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[protege-discussion] NCBO Webinar: Michel Dumontier, Feb. 15 - Formalization of models and simulation results in systems biology

Trish Whetzel plwhetzel at
Fri Feb 10 14:35:04 PST 2012

The next NCBO Webinar will be presented by Michel Dumontier from Carleton
University on "Formalization of models and simulation results in systems
biology" at 10:00am PT, Wednesday, February 15.  Below is information on
how to join the online meeting via WebEx and accompanying teleconference.
For the full schedule of the NCBO Webinar presentations see:

Computational systems biology provides insight into the dynamics of
biological systems through computable models based on high quality data. As
models get more and more sophisticated, we need to be able to assess their
accuracy against current knowledge as well as expected behaviour. In this
talk, I will discuss our efforts to formalize SBML model annotations and
link them to biological entities typically described in biomedical
ontologies. Using the SBML Harvester, we generated a large knowledge base
from the BioModels Database and demonstrate sophisticated biological
queries involving different types of molecules, their functions and their
locations in cellular and anatomical structures. Through automated
reasoning, we uncovered errors arising both from SBML abuse and from manual
curation. We further formalized time-course simulations and their results,
so as to provide insight into molecular and cellular behaviour.  Our work
marks a first step towards establishing a bi-directional information flow
between systems biology and biomedical ontologies, towards supporting
large-scale analyses of biological systems with an integrated systems
biology framework for biological knowledge discovery.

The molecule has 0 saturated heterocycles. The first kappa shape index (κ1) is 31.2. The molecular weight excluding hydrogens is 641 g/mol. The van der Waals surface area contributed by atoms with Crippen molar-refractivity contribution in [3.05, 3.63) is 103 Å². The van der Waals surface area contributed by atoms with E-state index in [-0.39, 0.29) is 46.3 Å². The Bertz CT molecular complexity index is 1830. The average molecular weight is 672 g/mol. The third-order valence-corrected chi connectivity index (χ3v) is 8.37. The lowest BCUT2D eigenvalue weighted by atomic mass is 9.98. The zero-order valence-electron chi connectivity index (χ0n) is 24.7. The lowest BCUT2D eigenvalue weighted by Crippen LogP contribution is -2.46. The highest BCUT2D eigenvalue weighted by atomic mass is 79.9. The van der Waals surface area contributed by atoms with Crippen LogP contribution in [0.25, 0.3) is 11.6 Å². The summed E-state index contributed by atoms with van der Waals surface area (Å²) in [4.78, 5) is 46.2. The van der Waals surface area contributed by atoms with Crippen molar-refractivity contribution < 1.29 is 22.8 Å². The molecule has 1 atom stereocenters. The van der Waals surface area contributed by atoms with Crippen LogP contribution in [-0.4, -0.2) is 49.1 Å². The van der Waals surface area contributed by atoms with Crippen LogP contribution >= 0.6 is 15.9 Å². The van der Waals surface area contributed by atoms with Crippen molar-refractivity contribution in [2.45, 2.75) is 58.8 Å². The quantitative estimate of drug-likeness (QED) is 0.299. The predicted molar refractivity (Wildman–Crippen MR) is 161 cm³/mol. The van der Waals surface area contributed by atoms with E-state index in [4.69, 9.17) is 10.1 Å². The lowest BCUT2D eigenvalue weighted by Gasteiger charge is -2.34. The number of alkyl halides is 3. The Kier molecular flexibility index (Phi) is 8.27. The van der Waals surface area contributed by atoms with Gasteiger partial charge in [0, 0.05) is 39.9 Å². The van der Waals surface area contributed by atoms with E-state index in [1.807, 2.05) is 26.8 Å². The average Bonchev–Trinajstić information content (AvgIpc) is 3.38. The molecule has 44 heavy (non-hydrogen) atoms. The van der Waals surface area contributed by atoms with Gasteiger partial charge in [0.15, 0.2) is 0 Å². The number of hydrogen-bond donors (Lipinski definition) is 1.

Dr. Michel Dumontier is an Associate Professor of Bioinformatics in the
Department of Biology, the Institute of Biochemistry and School of Computer
Science at Carleton University in Ottawa, Canada. His research aims to
develop semantics-powered computational methods to increase our
understanding of how living systems respond to chemical agents. At the core
of the research program is the development and use of Semantic Web
technologies to formally represent and reason about data and services so as
(1) to facilitate the publishing, sharing and discovery of scientific
knowledge produced by individuals and small collectives, (2) to enable the
formulation and evaluation scientific hypotheses using our collective tools
and knowledge and (3) to create and make available computational methods to
investigate the structure, function and behaviour of living systems. Dr.
Dumontier currently serves as a chair for the World Wide Web Consortium
Semantic Web in Health Care and Life Sciences Interest Group (W3C HCLSIG),
and is currently on sabbatical at Stanford University.

To start or join the online meeting
Go to
Meeting Password: ncbo

Audio conference information
To receive a call back, provide your phone number when you join the
meeting, or call the number below and enter the access code.
Call-in toll number (US/Canada): 1-650-429-3300
Global call-in numbers:

Access code:925 756 393

Trish Whetzel, PhD
Outreach Coordinator
The National Center for Biomedical Ontology
Ph: 650-721-2378

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